Acknowledgements

The Nature Conservancy of Canada wishes to thank the following donors, who made it possible to protect these 6,000 hectares: the Government of Canada’s Natural Areas Conservation Program, American Friends of the Nature Conservancy of Canada, the TD Bank Group through its TD Forests program, the US Fish and Wildlife Service, the Echo Foundation and 50 individual donors.

Quotes

“Today, as Canada hosts World Environment Day, our Government is proud to support the efforts of private and public donors,  including our provincial government partner, to protect historical and national treasures such as this ecologically important wildlife habitat in the Kenauk region, so that generations to come can still enjoy them.” Stéphane Lauzon, MP for Argenteuil―La Petite-Nation.

“The Government of Quebec welcomes all initiatives that contribute to developing a public network of protected areas. For that reason, it congratulates the Nature Conservancy of Canada on the steps it has taken with respect to the Kenauk–Mont-Tremblant corridor. In addition to contributing to maintaining biological diversity, this vast territory provides a variety of environmental benefits and strengthens the resilience of ecosystems in the face of climate change. It represents a long-term ‘natural insurance’ investment on the part of our society, especially as development and land-use pressures intensify, in Quebec as elsewhere,” states Alexandre Iracà, MNA for Papineau, speaking in Montebello.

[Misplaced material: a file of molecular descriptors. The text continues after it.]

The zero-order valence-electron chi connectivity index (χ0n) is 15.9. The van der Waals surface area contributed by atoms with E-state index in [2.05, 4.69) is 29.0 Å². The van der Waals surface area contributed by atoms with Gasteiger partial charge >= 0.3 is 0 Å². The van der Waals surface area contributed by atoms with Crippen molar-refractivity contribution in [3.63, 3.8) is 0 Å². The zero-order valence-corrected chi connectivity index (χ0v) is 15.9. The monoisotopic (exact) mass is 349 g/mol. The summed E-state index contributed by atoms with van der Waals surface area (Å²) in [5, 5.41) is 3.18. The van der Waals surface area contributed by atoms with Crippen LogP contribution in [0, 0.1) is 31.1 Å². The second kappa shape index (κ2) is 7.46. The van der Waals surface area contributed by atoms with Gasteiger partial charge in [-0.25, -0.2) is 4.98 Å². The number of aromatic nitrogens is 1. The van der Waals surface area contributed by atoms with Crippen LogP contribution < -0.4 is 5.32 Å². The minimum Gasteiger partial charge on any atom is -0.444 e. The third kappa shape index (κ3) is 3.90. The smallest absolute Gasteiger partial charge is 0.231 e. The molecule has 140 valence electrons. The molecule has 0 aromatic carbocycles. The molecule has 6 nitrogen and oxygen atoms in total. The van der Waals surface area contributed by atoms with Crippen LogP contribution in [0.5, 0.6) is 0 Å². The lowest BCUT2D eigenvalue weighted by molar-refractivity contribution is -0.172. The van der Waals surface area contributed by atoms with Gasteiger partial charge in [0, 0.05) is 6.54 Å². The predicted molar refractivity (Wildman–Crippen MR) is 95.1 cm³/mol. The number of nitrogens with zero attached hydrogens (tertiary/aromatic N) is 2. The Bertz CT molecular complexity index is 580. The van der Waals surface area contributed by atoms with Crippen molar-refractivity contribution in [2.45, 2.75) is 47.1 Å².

“Forests form the backdrop of our communities, where we live, work and play — and they perform an essential role in cleaning the air and moderating temperatures. As our world becomes more urbanized it is essential to protect forests and the valuable habitats they represent. That’s why we made protecting critical forest habitat a key pillar of the TD Forests program." says Karen Clarke-Whistler, chief environment officer, TD Bank Group.

“The deep Kenauk forests provide an ideal habitat for the large predators that have been reported on this property, such as the eastern gray wolf, a species of special concern according to Canada’s Species at Risk Act. The presence of this species is an important indicator of the global health of the ecosystem. American black bears are also present, including several rare cinnamon-coloured bears,” states Catherine Collette-Hachey, project coordinator at the Nature Conservancy of Canada.